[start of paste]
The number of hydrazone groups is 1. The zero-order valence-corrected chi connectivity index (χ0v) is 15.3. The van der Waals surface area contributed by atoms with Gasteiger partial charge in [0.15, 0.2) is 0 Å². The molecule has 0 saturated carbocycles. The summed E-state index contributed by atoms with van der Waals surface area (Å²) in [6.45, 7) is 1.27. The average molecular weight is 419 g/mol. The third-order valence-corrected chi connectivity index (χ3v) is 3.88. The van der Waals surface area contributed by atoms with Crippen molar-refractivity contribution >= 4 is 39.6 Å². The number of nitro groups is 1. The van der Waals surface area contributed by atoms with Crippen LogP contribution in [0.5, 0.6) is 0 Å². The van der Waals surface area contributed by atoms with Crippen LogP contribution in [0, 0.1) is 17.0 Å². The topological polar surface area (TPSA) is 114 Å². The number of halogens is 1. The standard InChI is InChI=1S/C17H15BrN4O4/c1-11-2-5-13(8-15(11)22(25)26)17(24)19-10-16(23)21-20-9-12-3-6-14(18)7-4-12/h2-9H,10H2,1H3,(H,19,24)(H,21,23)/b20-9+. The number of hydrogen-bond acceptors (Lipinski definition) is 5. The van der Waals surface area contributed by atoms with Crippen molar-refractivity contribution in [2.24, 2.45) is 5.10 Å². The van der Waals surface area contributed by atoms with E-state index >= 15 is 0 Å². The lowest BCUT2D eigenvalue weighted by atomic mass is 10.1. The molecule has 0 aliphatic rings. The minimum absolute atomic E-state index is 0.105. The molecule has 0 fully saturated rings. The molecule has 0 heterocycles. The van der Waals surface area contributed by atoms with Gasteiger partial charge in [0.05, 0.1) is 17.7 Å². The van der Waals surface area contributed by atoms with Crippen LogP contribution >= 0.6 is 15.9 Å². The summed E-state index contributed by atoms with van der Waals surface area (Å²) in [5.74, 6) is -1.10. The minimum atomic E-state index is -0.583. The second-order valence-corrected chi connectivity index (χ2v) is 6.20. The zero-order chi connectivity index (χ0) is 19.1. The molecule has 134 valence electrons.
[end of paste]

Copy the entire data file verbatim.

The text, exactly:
The number of hydrazone groups is 1. The zero-order valence-corrected chi connectivity index (χ0v) is 15.3. The van der Waals surface area contributed by atoms with Gasteiger partial charge in [0.15, 0.2) is 0 Å². The molecule has 0 saturated carbocycles. The summed E-state index contributed by atoms with van der Waals surface area (Å²) in [6.45, 7) is 1.27. The average molecular weight is 419 g/mol. The third-order valence-corrected chi connectivity index (χ3v) is 3.88. The van der Waals surface area contributed by atoms with Crippen molar-refractivity contribution >= 4 is 39.6 Å². The number of nitro groups is 1. The van der Waals surface area contributed by atoms with Crippen LogP contribution in [0.5, 0.6) is 0 Å². The van der Waals surface area contributed by atoms with Crippen LogP contribution in [0, 0.1) is 17.0 Å². The topological polar surface area (TPSA) is 114 Å². The number of halogens is 1. The standard InChI is InChI=1S/C17H15BrN4O4/c1-11-2-5-13(8-15(11)22(25)26)17(24)19-10-16(23)21-20-9-12-3-6-14(18)7-4-12/h2-9H,10H2,1H3,(H,19,24)(H,21,23)/b20-9+. The number of hydrogen-bond acceptors (Lipinski definition) is 5. The van der Waals surface area contributed by atoms with Crippen molar-refractivity contribution in [2.24, 2.45) is 5.10 Å². The van der Waals surface area contributed by atoms with E-state index >= 15 is 0 Å². The lowest BCUT2D eigenvalue weighted by atomic mass is 10.1. The molecule has 0 aliphatic rings. The minimum absolute atomic E-state index is 0.105. The molecule has 0 fully saturated rings. The molecule has 0 heterocycles. The van der Waals surface area contributed by atoms with Gasteiger partial charge in [0.05, 0.1) is 17.7 Å². The van der Waals surface area contributed by atoms with Crippen LogP contribution >= 0.6 is 15.9 Å². The summed E-state index contributed by atoms with van der Waals surface area (Å²) in [5.74, 6) is -1.10. The minimum atomic E-state index is -0.583. The second-order valence-corrected chi connectivity index (χ2v) is 6.20. The zero-order chi connectivity index (χ0) is 19.1. The molecule has 134 valence electrons.